Students’ Rights and Wrongs?

Radical and nationalistic students in front of the faces of private education administrators regarding their rights are placing many arguments. Many of the issues are either unresolved or others have matured through time and are now again written on thin air.


I attended a seminar organized by the Catholic Education Association of the Philippines – Region VI at the University of San Augustine in Iloilo. The speakers was Atty. Ulan Sarmiento.


I really admire Atty. Sarmiento for his eloquence and competence in discussing the Philippine education laws, especially those regarding the rights of the students.  The title of his discussion was on Students Rights and wrongs. He talked about the right and the misconceptions of the students regarding their rights and duties.  Time and time again, students visit me at my office and talk to me regarding their rights. These students are really assertive and they really know what they are talking about. I, being a neophyte in student affairs, would often use some provisions in the manual or in other authority texts that I had read while I was in my Graduate studies. My first and formal information on student welfare and issues was only during this seminar. So, Now, I may say I am partially equipped with legal bases for issues concerning the students.


Atty. Sarmiento, in all his wits was able to hold the congregation from 9:30 to 12:30 without making anyone sleepy. He really discussed issues that affect the Philippine private schools especially the Catholic institutions.


He discussed the right of every Filipino to get an education and free at that. Our 1987 Constitution is very clear on this provision in the Bill of Rights. However, any of us failed to see that “free education” in the charter refers to the education that shall be provided for by the State and not by any other private institution. So, any queries regarding the issue of “free education” is thrown into the Government for them to provide for the citizens. The private institutions give private education as a privilege, the “education as a right” is reserved for the State.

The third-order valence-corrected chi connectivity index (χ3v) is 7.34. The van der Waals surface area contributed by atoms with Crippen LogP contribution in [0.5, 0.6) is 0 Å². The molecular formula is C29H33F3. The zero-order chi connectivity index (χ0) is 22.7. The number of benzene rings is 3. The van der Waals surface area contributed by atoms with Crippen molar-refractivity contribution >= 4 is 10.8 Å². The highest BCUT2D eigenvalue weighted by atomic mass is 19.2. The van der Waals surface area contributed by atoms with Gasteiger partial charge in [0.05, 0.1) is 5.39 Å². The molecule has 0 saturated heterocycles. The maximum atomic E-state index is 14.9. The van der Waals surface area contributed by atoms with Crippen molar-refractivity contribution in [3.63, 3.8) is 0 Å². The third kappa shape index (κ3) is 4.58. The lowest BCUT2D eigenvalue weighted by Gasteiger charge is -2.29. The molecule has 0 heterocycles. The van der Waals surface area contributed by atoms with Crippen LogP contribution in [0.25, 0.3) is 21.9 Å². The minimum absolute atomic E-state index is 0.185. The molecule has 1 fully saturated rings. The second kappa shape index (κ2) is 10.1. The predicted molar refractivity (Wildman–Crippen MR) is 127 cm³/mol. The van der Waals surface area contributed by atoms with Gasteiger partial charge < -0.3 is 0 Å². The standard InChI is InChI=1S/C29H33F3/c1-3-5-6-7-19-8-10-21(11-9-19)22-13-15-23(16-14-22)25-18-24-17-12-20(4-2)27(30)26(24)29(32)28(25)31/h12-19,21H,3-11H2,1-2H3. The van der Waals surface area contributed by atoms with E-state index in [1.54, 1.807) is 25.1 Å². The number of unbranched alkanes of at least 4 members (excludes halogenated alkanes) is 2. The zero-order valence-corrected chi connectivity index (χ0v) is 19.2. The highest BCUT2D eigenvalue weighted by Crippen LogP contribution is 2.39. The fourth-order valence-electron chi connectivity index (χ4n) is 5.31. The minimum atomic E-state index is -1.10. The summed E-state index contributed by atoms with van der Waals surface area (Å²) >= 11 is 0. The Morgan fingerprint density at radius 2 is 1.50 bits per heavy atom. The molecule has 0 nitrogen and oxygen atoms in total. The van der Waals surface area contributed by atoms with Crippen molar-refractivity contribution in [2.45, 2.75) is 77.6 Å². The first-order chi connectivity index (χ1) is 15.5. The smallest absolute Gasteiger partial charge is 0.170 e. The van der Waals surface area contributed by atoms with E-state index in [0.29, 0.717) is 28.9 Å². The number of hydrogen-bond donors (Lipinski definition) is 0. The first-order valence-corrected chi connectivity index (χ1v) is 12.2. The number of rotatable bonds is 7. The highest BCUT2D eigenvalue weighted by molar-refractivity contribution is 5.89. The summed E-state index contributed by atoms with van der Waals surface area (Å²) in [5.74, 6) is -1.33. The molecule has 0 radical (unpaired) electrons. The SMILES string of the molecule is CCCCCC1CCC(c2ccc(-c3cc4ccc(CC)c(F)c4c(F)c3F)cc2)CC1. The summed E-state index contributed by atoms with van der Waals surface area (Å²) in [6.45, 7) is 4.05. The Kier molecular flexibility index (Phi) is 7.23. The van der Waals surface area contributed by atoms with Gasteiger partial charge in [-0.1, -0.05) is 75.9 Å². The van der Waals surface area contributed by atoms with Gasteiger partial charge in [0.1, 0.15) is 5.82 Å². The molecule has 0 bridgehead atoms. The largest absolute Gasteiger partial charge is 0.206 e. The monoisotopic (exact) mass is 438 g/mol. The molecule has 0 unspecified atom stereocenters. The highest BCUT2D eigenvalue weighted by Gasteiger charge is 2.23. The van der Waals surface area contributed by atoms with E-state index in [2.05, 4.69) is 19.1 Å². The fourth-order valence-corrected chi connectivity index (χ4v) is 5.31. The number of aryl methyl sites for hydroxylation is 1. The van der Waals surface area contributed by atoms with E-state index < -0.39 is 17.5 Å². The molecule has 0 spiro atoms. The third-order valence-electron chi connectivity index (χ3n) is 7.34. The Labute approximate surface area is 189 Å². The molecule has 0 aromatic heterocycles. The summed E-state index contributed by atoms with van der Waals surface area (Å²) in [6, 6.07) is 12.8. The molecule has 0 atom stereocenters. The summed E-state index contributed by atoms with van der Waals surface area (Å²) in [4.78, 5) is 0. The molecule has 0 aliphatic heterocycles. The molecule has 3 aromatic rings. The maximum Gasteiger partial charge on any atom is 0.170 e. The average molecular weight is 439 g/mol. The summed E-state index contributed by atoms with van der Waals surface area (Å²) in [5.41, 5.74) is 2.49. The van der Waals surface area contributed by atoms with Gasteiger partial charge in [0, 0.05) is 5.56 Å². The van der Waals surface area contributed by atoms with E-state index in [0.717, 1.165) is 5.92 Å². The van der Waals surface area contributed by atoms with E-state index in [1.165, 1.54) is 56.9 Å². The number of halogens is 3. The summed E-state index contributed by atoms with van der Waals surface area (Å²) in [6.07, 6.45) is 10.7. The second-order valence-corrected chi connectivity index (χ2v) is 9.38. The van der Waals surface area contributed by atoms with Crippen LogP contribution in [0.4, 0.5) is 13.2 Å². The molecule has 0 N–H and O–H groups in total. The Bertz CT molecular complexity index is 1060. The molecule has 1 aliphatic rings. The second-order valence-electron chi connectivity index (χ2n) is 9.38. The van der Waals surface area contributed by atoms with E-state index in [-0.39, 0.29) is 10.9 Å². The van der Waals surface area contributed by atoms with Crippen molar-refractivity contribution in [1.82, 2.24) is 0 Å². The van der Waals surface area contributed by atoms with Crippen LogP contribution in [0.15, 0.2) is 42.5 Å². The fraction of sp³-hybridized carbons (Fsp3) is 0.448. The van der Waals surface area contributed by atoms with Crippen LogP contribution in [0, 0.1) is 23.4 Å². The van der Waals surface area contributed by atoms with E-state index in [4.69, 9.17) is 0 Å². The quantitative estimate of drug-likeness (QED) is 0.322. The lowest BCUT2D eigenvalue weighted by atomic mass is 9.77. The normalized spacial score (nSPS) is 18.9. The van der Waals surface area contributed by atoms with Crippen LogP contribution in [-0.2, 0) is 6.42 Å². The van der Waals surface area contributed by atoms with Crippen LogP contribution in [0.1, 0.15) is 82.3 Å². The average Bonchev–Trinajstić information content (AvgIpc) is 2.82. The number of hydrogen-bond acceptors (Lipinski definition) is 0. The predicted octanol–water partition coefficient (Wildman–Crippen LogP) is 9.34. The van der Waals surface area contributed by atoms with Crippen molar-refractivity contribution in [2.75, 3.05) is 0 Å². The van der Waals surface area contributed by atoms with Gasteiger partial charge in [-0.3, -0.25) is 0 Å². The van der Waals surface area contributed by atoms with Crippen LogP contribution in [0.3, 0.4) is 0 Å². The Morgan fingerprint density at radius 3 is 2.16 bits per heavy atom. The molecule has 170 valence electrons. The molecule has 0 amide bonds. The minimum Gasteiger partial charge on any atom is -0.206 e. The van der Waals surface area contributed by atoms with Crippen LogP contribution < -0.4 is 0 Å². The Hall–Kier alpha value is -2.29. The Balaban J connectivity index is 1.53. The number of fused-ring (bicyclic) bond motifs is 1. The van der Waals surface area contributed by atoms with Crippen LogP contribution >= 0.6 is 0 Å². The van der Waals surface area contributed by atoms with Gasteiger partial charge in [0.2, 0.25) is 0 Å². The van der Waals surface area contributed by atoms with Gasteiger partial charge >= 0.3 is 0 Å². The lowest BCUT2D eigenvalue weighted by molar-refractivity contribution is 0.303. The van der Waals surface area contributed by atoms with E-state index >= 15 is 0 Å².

Second issue that was raised was on the right of the student to stay in school. This right is true for students who are enrolled in a certain program. The school has the obligation to graduate the student. However, there are provisions set that could make the refusal of the school valid. He stressed that on the part of the student, they should comply also with the academic requirements before one could be allowed for continuance.


A discussion also on “Tuition Fee” was taken up. We have to consider that the life blood of all private education institutions are based on the collection of the tuition fee. Imagine what will happen to our private institutions if students would not pay their tuition or if private schools will undergo the moratorium of tuition fee increases. Legislations of “no tuition fee increases” have been heard in Congress but one should see that this will be a poison to quality education offered by private schools. It is there that I understood the importance of schools to increase fees. Sarmiento pointed out that schools are compelled to close once their will be imbalance in the economics of the school.


Formation of fraternities and organizations was also tackled in the discussion. It is mandated that the school could never refuse the right of the students for an assembly or association. However, legislations have been passed that in the elementary and secondary levels, Fraternities and Sororities are vehemently prohibited.  In tertiary level, these are called “organizations” and are valid. However, they should subject themselves to the accreditation of the administration. Here, the school has the right to deny or to accredit the said organization.  The organization shall also submit to the vision-mission of the school. Any infringement or disobedience to the policies of the school shall give the school the authority to discredit the erring organization after the observance of due process.


It was also in the seminar where I learned that the term “Expulsion” has many legal implications. The speaker told the assembly never to issue expulsion for this is only proper to the DepEd Secretary or to the CHED Chair. The schools are only restricted to either exclusion, non-readmission , or suspension. “Expulsion” means that the student is expelled from all schools in the country. Usually, what we mean in our orders that a student is expelled, we mean exclusion.  These penalties shall be imposed only after due process of law is observed.  So, administrations who are considering of imposing a greater penalty to a student or a group of students, they should think a lot before imposing the penalty.


Let me share something. In the university, we minimized transgressors by letting them understand their violation through our Student Development and Placement Center. Once the student understands his/her fault, she returns and would do community service. In this way, we have minimized transgressors and violators and we have really educated them more.


I would like to share more of the insights I got from the seminar but once again the space has ended and I have to limit it here. I promise to have a continuation.


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St. Ezekiel Moreno and Pope John Paul II, pray for us.

(this has been rehashed from the published article in the column “Thinking in progress” , XL magazine)                                                                                     


by Carlos Legaspi, Jr